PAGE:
The growing federal role in local infrastructure faces systemic challenges that must be confronted and addressed, write Brian Lee Crowley and Sean Speer.

By Brian Lee Crowley and Sean Speer

Recent reports by think-tanks, media and stakeholders, and the Parliamentary Budget Office have documented Ottawa’s challenges in executing its much-vaunted infrastructure plan. Federal-provincial negotiations, bureaucratic red tape, and other impediments have conspired to delay spending and stall progress.

Only about half of the $14 billion earmarked for infrastructure in 2016 was committed to specific projects and about a quarter will fall behind schedule for the period between 2016 and 2018. This is important because it erodes the short-term economic benefits that were anticipated and as well as the case that deficit spending is driven by higher infrastructure expenditures.

These aren’t partisan shortcomings or obvious flaws in program design or a case of governmental incompetence. The problems are systemic. This experience highlights the limits of nationalizing local infrastructure decision-making and financing.

Why is nationalizing infrastructure policy wrong?

The current application-based model, whereby provinces and cities send projects to Ottawa and it decides which ones to fund, is systemically flawed for several reasons.

  • Ottawa is no position to make judgements about the relative utility of different regional or local projects. Why would national politicians and non-elected officials know which road projects in Moncton ought to be prioritized? They have no special knowledge or insights into local needs. The result is a tendency for political calculus to tip the scales for one project over another.
  • Nationalizing local spending risks creating regional animus. It’s one thing to pool resources for national priorities such as national defence or border security. It’s another thing for taxpayers in Red Deer to pay for local recreation centres or libraries in Sarnia or vice versa. The practical outcome is either an overemphasis on equitable distribution rather than selecting the best projects or the potential for political fissures to emerge.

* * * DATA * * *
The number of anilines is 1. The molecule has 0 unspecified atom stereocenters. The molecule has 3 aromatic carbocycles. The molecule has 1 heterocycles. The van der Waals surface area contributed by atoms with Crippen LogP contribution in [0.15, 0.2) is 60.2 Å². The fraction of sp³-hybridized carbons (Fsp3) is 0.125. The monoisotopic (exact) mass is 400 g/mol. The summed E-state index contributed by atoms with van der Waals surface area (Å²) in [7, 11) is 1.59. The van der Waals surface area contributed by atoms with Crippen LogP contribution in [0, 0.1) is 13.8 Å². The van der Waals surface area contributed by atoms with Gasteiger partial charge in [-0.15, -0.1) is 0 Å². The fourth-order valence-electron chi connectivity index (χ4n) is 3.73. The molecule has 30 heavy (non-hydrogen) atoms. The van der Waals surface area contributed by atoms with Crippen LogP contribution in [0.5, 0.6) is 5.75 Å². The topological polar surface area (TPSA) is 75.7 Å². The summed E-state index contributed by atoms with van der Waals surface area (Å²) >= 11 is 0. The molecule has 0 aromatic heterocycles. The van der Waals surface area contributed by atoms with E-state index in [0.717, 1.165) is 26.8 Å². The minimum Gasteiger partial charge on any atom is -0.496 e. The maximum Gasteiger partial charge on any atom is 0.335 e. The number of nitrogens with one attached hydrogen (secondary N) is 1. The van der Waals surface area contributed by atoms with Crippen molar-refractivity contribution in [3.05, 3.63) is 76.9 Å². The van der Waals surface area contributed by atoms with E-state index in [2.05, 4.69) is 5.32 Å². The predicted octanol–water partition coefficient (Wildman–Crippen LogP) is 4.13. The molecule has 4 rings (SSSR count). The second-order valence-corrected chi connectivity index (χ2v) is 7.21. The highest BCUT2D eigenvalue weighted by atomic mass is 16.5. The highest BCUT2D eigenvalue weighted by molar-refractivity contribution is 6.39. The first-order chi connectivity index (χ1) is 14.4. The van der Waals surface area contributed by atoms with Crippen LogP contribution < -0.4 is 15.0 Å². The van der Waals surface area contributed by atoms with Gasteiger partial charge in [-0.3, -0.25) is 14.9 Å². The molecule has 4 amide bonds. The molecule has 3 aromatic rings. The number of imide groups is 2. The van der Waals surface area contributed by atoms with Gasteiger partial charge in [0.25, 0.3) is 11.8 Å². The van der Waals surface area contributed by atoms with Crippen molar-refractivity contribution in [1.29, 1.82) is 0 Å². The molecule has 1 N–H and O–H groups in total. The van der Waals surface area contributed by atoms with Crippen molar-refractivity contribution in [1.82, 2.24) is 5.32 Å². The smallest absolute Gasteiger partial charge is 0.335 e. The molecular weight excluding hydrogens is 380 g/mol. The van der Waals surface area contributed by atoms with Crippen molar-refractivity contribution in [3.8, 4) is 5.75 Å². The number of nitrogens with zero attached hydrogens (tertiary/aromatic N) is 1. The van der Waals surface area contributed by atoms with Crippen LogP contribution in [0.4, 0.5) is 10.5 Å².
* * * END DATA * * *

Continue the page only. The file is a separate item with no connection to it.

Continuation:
• It erodes political accountability and creates perverse incentives when the level of government managing the project is paying less than 30 cents on the dollar. Severing the link between financing and spending not only makes it harder for voters to hold officials accountable, it discourages long-term asset management planning. Why would local governments develop long-term plans for their infrastructure assets if they know the federal government will cover as much as 40 percent of their project costs? The growing federal role in funding local infrastructure is thus only contributing further to a tendency to political short-termism.
  • Federal funding also discourages user fees and other more rational means of financing capital projects. This invariably produces inefficiencies and distortions – including flat fees for municipal water services rather than consumption-based pricing. Why would local politicians have their voters pay the full cost of a project when Ottawa will help defray a significant share? The result is that local voters don’t have to face the full cost of their infrastructure choices, including future replacement costs.
  • Similarly, the infusion of federal funding and removal of the P3 screen (whereby projects at certain financial thresholds needed to be screened for public-private partnership opportunities) will create a bias in favour of public financing and public project management rather than encouraging lower levels of government to pursue P3s. Why would they bother when Ottawa is offering unconditional transfers? Cities resultantly miss out on the benefits of leveraging private expertise and de-risking.